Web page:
Author(s): Bucheton B, Abel L, ElSafi S, Kheir MM, Pavek S,
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Abstract Kala-azar (KA) is a life-threatening protozoal disease caused by Leishmania parasites (L. donovani, L. chagasi, and L. infantum). The disease, which is also called "visceral leishmaniasis," is prevalent in Africa, South America, Asia, and the Mediterranean basin. Epidemics occur periodically, killing a large number of infected individuals. Factors determining whether a patient remains asymptomatic or develops KA are still largely unknown. In a previous study that was performed during an outbreak of KA in a village on the Ethiopian-Sudanese border, we showed that KA was more frequent in certain families and ethnic groups, thereby suggesting that host genetic factors play an important role in the development of the disease. Here, we report the results of a genomewide linkage study performed on 63 Sudanese families selected from the most affected ethnic group and including 169 children with KA. Significant linkage (LOD score 3.50 [P=3x10-5] in all patients; LOD score 3.90 [P=10-5] in patients who were affected early in the outbreak) was obtained with markers on chromosome 22q12. These results are the first evidence of a major genetic effect on the development of human KA. They may lead to identification of genes critical in the pathogenesis of this disease and to new therapeutic interventions against this parasite, which is developing resistance to available drugs.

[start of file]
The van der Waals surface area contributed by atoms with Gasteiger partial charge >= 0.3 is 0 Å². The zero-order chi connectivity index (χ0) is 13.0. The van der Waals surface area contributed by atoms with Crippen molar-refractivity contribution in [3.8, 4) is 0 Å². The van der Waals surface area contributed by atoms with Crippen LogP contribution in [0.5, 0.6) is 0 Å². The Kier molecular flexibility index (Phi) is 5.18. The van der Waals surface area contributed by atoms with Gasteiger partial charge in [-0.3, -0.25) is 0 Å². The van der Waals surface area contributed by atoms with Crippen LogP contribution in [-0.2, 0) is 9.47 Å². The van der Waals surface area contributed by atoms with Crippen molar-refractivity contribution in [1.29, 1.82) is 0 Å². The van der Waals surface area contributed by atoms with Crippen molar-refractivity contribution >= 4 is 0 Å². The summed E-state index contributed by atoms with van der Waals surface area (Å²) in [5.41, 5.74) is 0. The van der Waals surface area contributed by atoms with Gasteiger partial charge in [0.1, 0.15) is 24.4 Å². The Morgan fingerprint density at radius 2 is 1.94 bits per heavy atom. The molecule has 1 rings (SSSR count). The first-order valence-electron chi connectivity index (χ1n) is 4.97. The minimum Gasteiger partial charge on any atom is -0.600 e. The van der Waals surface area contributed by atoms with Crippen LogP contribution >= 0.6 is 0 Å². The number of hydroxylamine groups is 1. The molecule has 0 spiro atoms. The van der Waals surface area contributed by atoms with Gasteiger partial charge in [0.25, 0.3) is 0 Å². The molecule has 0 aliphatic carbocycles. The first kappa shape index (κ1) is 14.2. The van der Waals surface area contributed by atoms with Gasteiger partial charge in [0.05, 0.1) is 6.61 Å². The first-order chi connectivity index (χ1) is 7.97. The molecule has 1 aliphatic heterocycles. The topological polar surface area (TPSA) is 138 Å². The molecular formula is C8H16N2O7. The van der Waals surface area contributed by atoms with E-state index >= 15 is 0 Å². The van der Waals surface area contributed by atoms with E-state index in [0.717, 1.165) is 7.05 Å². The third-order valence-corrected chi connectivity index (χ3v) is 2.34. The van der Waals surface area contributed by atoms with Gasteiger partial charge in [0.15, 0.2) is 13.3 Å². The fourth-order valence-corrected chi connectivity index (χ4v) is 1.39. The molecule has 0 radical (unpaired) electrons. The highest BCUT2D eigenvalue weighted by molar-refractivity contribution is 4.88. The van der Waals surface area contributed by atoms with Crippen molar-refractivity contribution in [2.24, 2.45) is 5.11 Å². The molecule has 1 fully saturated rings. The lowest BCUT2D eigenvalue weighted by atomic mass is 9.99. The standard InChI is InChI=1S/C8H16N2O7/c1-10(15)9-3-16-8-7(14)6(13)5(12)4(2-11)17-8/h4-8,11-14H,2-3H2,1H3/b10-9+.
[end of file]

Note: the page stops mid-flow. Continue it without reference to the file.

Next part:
This article was published in Am J Hum Genet
and referenced in Journal of Cytokine Biology